Students don't just go to school to require academic excellence. Schools are also a large part of shaping behaviors and skills and this can be acquired through learning how to organize and tidy their own school work (and classroom) thus, learning healthy living habits for their future. In a busy world, organization is a large part of everyday life.

Learning how to organize helps to boost efficiency in students. What benefits will a child have if they learn how to organize within their classroom? How does it benefit teachers and students? Teaching healthy organization habits are beneficial in so many ways. Note: These tips are also applicable to parents at home! 😄
  1. Planning Skills: Planning calendars, daily homework written on a whiteboard or personal student agenda's are a great way to learn how to plan or schedule at a very early age. If your school doesn't already provide each student their own personal agenda, you could simply print off a monthly calendar on a sheet of paper, which could be kept in their binder or school locker. Grab the link to a FREE monthly calendar HERE! They can organize assignment due dates, sporting events, etc.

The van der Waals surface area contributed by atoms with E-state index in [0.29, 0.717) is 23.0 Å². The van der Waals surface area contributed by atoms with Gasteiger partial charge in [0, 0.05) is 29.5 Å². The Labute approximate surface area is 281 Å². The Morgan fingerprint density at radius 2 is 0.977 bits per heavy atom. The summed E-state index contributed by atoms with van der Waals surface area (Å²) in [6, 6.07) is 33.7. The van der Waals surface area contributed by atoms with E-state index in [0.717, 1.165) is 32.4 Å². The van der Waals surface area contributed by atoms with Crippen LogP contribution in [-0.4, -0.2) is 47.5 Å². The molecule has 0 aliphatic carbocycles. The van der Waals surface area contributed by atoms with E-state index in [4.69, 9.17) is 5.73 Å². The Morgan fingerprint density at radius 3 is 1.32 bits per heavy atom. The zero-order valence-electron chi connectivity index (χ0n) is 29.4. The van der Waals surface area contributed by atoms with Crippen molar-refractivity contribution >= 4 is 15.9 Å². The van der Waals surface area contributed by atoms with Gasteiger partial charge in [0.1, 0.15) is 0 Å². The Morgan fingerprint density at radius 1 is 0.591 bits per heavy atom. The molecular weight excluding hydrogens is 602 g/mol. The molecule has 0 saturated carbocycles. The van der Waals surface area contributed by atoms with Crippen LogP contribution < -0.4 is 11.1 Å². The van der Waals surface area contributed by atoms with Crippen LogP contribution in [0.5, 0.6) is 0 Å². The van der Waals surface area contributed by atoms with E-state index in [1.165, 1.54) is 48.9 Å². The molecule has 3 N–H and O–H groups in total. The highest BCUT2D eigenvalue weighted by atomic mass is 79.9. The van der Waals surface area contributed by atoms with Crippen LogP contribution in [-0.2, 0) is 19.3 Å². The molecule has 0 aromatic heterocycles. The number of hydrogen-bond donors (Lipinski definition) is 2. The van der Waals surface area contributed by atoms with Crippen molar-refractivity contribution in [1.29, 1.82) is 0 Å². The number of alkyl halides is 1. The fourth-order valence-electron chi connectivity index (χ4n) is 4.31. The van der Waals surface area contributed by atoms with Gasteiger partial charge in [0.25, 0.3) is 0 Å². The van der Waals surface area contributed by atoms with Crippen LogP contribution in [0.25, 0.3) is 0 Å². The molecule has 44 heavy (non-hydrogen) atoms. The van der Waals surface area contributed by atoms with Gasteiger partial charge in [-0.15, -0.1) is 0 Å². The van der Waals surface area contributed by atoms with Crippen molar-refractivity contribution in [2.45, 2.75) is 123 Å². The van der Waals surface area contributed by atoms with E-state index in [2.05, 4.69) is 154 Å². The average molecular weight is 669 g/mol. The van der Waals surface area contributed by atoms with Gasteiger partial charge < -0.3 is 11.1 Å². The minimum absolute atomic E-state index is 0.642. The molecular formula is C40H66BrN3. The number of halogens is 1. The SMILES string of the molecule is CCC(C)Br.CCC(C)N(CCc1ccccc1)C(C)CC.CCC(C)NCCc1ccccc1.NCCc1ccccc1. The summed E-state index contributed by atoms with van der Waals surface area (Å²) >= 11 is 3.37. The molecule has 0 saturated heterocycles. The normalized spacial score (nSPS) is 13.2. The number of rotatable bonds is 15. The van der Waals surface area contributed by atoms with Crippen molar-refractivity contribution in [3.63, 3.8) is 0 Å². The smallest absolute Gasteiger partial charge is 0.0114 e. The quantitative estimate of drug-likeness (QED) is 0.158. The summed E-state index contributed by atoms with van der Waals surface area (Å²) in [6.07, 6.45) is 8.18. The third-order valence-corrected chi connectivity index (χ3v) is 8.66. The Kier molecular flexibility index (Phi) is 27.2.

2. Greater Reliability: Learning how to organize at a young age will help to establish trust. A well-organized leader will instill the will of reliability and leadership, and this will help them to win the trust of others more easily.

  3. Better Life-Work (School) Balance: By the time students get to high school, they begin to learn the feeling of what it's like to be regularly stressed. Managing several different classes with several different teachers and their various expectations, studying for tests and exams, reading textbooks, writing papers....and working a part-time job after school. Nevermind their social life. It's tough! Learning how to organize and balance their work and other aspects of life, will lead to greater overall efficiency in the various things one may be involved in.